Inmarsat, the maritime satcom firm recently acquired by Viasat, is planning to speed up service by incorporating low-earth orbit (LEO) satellites and 5G into its operations. Its familiar network of geostationary satellites will still be a mainstay of its business, providing broadband to maritime and commercial customers, but – together with its new parent company – it is joining an increasingly competitive field of operators of low-cost, high-speed LEO satellite fleets. 

Low-earth orbit is closer to the ground, and satellites in this region can deliver a lower-latency (less-delayed) connection for the end user because the signal path is shorter. For users at sea, this means faster and easier browsing for crewmembers, as well as nearer-to-real-time data for monitoring or controlling equipment remotely. Ubiquitous, high-speed satellite connectivity is a key factor in digitalization, automation and (on the cutting edge) the development of unmanned vessel systems. 

Inmarsat and its parent company say that fusing its legacy geostationary satellite network with Viasat’s existing LEO constellation – and Inmarsat’s upcoming LEO fleet – will create new synergies to increase network performance. It calls the new concept “Orchestra,” and it will integrate multiple satellite constellations with terrestrial 5G service in order to create a “mesh” network delivering the “fastest average speeds and the lowest average latency” of any planned or existing competitor. 

Inmarsat recently launched its first LEO demonstration satellite and has begun in-orbit testing. The objective is to investigate possibilities for LEO-to-GEO communications, which will allow the new hardware to exchange data with the existing GEO fleet.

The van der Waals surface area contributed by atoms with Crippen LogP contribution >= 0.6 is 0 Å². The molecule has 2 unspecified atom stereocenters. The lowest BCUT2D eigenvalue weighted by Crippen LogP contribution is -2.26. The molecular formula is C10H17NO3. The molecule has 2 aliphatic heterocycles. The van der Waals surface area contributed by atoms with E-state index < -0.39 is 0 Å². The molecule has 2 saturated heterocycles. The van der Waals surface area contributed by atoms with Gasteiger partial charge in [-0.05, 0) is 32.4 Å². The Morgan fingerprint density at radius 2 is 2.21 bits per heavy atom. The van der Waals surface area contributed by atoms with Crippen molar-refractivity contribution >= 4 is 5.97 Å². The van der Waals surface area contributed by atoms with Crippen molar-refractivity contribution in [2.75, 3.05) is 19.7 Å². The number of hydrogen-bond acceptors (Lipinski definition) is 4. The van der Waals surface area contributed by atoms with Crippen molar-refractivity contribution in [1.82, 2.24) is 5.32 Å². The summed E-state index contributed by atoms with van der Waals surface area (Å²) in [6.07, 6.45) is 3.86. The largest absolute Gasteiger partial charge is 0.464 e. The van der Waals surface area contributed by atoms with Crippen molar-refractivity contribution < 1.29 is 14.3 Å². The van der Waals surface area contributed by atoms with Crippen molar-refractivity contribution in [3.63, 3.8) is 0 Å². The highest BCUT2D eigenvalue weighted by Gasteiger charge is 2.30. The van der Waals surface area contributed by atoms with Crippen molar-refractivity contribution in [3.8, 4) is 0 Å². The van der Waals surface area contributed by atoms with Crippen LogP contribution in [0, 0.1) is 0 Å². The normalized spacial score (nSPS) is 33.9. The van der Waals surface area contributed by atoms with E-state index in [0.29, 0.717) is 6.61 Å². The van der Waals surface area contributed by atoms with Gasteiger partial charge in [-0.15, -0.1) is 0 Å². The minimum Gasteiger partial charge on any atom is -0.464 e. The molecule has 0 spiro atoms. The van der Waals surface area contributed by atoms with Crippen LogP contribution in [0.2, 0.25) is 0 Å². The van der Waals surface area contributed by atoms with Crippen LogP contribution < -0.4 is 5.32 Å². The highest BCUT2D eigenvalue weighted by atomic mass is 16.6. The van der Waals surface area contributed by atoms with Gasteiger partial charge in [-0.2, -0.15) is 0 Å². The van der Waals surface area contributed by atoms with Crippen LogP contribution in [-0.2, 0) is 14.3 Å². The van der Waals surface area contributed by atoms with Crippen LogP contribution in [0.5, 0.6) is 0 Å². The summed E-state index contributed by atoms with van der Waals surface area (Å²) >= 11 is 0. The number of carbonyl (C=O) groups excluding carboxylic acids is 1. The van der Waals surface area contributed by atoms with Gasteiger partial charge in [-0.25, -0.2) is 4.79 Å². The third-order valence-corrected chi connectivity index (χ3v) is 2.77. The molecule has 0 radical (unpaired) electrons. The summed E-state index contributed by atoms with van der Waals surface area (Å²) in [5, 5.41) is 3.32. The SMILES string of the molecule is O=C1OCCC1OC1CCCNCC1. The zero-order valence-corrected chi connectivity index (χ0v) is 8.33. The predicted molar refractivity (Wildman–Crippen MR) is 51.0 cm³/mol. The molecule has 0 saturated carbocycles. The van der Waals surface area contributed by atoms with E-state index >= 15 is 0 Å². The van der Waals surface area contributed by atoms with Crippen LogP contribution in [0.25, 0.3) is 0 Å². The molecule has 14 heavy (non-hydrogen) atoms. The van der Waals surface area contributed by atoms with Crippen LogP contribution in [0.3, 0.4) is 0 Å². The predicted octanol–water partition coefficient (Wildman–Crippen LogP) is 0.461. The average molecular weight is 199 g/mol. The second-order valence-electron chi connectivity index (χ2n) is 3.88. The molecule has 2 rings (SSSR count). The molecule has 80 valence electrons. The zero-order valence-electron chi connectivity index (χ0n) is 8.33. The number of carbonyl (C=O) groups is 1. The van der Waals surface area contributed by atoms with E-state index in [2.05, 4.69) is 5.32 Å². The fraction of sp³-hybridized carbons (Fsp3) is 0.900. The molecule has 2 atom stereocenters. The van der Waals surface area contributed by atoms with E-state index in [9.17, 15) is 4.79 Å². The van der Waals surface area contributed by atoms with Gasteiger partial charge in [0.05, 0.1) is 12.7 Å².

The company is still investing heavily in its high orbit GEO constellation. on Wednesday morning, a Mitsubishi Heavy Industries rocket carried a giant Inmarsat-6 F1 satellite into orbit in a luanch from Japan’s Tanegashima Space Center. According to the company, the F1 series are the “largest and most sophisticated commercial communications satellites ever launched,” and they will serve existing L-band and Ka-band customers. 

“We are not beholden to a single approach and believe that the best way to meet customer needs is a multidimensional approach that includes GEO, LEO and terrestrial 5G in a dynamic mesh that brings capacity to where it is needed in the most efficient way possible,” said Rajeev Suri, the CEO of Inmarsat. 

Viasat and Inmarsat have a growing number of competitors in space. The Elon Musk-backed company Starlink is building a giant broadband internet LEO constellation, with engineering and launch services provided by Musk-owned rocket company SpaceX. Starlink is competing on price and service with cable broadband, promising consumers a flat rate, unlimited data and terrestrial-like performance. It began launching satellites in May 2019 and is currently serving about 140,000 households in 20 countries. Its first “fully mobile” user terminals are under development, with an eye to attracting customers in trucking, aerospace and shipping.

Separately, Amazon has announced plans to start building its own LEO constellation – “Project Kuiper” – beginning with two satellites at the end of 2022. Early contender OneWeb, which recently emerged from bankruptcy, is testing its own 200-strong LEO satellite fleet for the start of commercial service in the middle of next year. 

Source: The Maritime Executive